Keeping the doors open, the lights on and the phones staffed by trained consumer advocates takes resources. And that’s just the day-to-day. Each time UCAN works on a major ratepayer case we engage both legal and subject matter experts to dissect the facts of the case in order to keep the utilities honest. The expense is substantial, but the payoff for ratepayers is enormous, so this is some of our most important work, benefitting every residential and small business ratepayer in San Diego County.
UCAN seeks to maintain a diverse funding portfolio consisting of four major funding sources: our members, the CPUC, grants, Cy Pres Awards, and Legacy Gifts.
You, our members, are our lifeblood and the reason why we are here. We have maintained a special relationship with members since UCAN’s earliest days in grassroots consumer advocacy over 30 years ago. Standing up to SDG&E is truly a David vs Goliath scenario, but with your help we can level the playing field. We’re proud to have members who have been supporting us now for decades.
UCAN members can tell you that they don’t get a discount shopping card or a lot of special perks and freebies for being members, but each year they keep supporting our work. So why commit to supporting UCAN as a member each year?
- Becoming a member of UCAN means that you support reasonably priced, safe, and universally available utilities, both for yourself and for the rest of our community.
- Your membership, whether you contribute $5 a year or $50 a month, helps to increase our capacity to hire experts and more robustly advocate on your behalf.
- UCAN membership helps to keep you informed on utility issues through our newsletter. We believe that one of the best ways to prevent utilities from taking advantage of customers is by keeping ratepayers informed about what they’re up to. UCAN does our best to keep our membership informed of utility related developments through our free quarterly newsletter (link).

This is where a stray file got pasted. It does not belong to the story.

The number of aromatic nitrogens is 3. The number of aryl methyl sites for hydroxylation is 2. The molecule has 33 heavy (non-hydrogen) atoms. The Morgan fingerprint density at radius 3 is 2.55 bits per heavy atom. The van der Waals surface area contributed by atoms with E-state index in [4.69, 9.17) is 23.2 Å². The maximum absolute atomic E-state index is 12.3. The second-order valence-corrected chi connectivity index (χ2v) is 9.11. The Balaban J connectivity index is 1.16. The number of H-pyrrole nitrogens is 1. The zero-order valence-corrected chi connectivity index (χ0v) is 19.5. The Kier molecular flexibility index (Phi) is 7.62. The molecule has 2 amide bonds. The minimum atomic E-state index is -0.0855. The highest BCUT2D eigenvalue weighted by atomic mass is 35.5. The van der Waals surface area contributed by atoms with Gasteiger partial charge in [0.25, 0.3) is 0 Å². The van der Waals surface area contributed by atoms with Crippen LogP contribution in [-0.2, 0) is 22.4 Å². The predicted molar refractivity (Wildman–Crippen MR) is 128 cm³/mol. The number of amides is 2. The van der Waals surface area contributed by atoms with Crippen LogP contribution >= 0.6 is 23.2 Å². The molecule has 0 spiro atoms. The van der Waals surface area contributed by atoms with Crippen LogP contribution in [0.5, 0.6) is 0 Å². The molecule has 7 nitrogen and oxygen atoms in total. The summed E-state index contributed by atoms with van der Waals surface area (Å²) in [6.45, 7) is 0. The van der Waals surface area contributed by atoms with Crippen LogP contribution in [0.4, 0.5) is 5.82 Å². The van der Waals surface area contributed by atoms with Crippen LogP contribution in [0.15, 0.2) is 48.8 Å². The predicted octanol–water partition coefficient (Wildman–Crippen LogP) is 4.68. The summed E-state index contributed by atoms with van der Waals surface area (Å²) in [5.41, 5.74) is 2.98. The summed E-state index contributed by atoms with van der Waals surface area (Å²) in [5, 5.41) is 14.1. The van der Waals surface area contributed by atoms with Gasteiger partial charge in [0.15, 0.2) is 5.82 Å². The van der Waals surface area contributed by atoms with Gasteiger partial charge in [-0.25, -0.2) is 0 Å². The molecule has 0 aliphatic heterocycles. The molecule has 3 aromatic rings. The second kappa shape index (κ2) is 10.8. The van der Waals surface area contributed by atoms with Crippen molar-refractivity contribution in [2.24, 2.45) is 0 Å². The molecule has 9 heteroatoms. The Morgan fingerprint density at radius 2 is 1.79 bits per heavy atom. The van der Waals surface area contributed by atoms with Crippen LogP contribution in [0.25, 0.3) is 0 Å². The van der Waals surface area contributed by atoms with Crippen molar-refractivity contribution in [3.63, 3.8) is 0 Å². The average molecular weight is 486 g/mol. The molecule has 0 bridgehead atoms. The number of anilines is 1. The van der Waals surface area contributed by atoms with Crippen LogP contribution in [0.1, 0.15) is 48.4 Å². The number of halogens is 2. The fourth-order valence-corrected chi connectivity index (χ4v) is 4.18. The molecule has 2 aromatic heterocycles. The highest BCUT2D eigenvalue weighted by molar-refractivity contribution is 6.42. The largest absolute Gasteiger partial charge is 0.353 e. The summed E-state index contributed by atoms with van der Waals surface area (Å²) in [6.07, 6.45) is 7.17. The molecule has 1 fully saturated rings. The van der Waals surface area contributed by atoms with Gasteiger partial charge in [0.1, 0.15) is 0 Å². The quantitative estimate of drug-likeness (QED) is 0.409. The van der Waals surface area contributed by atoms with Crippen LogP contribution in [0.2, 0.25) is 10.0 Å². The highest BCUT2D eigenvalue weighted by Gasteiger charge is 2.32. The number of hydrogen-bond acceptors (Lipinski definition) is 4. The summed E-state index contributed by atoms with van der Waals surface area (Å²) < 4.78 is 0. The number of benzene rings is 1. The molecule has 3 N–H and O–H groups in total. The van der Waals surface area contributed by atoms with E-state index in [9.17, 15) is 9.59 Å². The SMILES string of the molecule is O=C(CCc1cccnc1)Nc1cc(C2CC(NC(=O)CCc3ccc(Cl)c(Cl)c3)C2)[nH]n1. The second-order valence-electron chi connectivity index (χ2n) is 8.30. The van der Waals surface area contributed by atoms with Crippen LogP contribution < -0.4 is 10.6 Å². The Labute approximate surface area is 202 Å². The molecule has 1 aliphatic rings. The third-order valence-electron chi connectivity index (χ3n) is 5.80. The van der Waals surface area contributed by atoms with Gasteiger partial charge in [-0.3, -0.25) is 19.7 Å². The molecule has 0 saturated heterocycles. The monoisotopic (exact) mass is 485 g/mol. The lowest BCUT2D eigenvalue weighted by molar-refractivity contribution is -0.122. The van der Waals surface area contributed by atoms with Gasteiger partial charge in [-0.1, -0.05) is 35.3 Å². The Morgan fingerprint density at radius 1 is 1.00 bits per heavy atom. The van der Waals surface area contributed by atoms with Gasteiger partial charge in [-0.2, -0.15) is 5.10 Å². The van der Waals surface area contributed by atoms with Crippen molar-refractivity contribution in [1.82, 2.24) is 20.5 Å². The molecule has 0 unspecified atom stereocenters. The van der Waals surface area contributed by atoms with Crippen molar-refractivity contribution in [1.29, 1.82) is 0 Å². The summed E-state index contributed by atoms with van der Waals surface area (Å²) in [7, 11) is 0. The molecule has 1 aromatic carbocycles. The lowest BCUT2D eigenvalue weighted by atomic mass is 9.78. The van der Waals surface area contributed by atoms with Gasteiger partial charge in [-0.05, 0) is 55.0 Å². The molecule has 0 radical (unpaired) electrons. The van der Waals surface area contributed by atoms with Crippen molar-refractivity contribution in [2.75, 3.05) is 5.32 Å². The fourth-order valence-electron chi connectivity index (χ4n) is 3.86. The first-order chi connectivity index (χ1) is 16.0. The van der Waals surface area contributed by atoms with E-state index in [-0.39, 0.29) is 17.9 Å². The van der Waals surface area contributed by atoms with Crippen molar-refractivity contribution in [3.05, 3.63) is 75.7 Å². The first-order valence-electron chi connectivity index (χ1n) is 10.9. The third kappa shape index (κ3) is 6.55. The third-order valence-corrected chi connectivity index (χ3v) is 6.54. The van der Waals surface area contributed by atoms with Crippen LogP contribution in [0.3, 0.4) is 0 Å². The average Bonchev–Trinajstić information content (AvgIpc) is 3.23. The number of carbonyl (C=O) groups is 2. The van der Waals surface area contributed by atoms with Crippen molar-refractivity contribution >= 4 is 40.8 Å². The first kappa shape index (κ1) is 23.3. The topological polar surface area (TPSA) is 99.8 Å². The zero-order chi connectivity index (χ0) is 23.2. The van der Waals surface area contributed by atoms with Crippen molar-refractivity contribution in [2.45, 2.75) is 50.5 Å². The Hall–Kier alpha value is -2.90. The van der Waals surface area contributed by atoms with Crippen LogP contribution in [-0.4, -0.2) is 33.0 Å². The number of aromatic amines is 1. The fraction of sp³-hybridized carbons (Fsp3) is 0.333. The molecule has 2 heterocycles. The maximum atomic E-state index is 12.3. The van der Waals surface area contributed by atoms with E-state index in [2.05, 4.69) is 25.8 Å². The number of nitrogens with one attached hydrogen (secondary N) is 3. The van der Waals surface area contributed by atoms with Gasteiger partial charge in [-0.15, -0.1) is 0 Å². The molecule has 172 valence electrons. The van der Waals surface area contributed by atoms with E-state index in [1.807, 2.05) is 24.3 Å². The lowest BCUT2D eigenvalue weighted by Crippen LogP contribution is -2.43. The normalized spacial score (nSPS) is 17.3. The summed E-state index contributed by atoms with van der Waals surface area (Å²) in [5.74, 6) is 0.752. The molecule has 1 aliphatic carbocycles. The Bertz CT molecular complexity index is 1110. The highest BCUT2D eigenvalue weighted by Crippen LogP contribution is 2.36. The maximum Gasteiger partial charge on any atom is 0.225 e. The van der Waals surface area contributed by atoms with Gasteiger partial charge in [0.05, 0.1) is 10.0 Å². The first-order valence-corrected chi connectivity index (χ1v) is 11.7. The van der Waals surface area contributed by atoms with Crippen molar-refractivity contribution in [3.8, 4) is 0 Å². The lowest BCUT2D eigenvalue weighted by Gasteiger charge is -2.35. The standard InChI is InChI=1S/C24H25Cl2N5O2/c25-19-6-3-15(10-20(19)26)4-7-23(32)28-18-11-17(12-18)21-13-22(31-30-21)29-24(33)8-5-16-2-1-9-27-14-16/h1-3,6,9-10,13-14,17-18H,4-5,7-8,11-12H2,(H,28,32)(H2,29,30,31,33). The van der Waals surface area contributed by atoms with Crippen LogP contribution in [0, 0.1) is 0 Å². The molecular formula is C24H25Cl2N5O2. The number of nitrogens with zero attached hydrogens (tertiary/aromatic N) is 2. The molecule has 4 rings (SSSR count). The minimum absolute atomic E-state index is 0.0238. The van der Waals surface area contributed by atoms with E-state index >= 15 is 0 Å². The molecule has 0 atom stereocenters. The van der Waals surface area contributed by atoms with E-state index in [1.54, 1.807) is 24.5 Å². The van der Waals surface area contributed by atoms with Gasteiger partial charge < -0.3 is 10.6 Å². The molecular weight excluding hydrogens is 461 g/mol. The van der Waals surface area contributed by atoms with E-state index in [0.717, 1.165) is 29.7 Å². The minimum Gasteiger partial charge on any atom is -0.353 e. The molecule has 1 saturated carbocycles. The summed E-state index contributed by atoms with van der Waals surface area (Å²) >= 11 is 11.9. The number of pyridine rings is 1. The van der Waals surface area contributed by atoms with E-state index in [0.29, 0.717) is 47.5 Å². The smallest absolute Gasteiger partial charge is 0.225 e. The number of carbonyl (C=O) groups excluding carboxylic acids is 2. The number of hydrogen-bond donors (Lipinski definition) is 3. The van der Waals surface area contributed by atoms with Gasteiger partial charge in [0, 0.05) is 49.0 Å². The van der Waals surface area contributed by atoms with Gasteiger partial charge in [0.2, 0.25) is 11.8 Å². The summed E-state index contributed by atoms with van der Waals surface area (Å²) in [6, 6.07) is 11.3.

Become a member (link) and help us continue our support.
In addition to our advocacy on behalf of ratepayers in proceedings before the CPUC, UCAN is actively engaged in many other areas of consumer advocacy. Among these are consumer education, billing dispute resolution, and preventing utility shut-offs. Our work in these capacities is unique in Southern California and we regularly receive calls from San Diego County, Imperial County, and Orange County as well as calls from consumers in places as far away as Indiana. While many of these individuals find us through our website or other means, we also receive referrals from a wide variety of agencies including Legal Aid, 211, Elder Law, as well as various unions, legal groups, and other agencies who contact us with utility concerns which their members are facing. These services are provided without cost and often/typically/generally serve individuals who would be unable to navigate these situations without intervention.
To fund these important programs we rely on grants as well as member donations. It takes time and money to train and staff our ACE Team (link) and enable them to perform this invaluable service.